Light’s husband, Excy Johnston, is a retired architect, and she was his editor for the architecture magazine when they met through her job in Washington. They married in 1991. She told him about her disorder, and he was nonplused. “My marriage counseling was with her brain surgeon,” he said, laughing. “I took her out, and that was that. She’s pretty special.” It’s a mutual admiration society. “Boy, he stepped up,” Light said. “I would not be here if it were not for Excy — he would research it; he handles the doctors. All I have to do is get well. “He’s just a blessing — he’s just been there for me.” Soon after they married, the couple decided to move closer to her family in Arkansas, and they wanted land to have horses, which is how they came to live on Wye Mountain.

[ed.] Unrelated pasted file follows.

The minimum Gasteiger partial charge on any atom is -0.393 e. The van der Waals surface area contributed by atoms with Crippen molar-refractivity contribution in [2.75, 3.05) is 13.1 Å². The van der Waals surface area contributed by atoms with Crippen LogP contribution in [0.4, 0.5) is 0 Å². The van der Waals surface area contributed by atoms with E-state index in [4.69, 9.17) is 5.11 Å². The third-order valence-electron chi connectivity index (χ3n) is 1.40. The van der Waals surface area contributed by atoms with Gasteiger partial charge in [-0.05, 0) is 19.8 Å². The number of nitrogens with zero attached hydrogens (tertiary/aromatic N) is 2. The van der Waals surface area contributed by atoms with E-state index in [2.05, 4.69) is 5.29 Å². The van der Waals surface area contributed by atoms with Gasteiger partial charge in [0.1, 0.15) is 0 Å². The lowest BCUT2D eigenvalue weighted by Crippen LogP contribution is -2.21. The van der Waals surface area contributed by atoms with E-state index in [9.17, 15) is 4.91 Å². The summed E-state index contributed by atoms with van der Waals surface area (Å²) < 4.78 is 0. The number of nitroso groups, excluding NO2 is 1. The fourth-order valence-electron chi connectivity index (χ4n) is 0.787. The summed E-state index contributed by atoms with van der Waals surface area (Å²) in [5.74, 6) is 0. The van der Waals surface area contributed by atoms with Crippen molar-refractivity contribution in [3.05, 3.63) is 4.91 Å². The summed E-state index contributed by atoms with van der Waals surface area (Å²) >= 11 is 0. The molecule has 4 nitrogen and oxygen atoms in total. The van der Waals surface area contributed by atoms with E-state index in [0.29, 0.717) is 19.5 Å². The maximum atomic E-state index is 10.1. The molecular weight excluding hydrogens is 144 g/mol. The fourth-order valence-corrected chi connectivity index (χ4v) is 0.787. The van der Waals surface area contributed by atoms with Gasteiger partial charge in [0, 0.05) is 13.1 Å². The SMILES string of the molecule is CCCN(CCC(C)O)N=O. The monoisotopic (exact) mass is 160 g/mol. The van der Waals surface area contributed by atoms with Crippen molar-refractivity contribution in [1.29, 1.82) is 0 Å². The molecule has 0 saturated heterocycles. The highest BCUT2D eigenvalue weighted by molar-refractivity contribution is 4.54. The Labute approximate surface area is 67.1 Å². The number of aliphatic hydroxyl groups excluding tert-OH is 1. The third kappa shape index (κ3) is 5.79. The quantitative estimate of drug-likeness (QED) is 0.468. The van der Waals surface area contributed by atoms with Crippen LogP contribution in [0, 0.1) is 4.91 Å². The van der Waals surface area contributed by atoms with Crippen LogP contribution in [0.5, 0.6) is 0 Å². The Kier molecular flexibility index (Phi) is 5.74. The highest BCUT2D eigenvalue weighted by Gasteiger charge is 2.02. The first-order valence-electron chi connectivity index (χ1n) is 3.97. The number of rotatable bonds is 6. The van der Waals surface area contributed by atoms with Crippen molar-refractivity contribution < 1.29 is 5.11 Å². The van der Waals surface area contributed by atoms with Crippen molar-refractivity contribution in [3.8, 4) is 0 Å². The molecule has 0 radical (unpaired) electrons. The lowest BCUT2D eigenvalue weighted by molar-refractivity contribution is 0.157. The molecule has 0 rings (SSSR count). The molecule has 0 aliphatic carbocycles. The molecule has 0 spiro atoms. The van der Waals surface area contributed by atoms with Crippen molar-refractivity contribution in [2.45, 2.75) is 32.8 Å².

Johnston started a nonprofit wild-horse sanctuary, Wing Spur, just across the road from their home. Light worked as the public relations officer and editor of publications for Winrock International from 1991-97. A third brain surgery in 1997 forced her to retire. She had to relearn how to walk and write, and she now drives with hand controls.
She still enjoys life; it’s just “a new normal,” she said. Once a year, she co-facilitates grief counseling at St. Margaret’s Episcopal Church in Little Rock. “I always feel better when I can reach out and help other people; it gets my mind off what’s going on with me,” she said.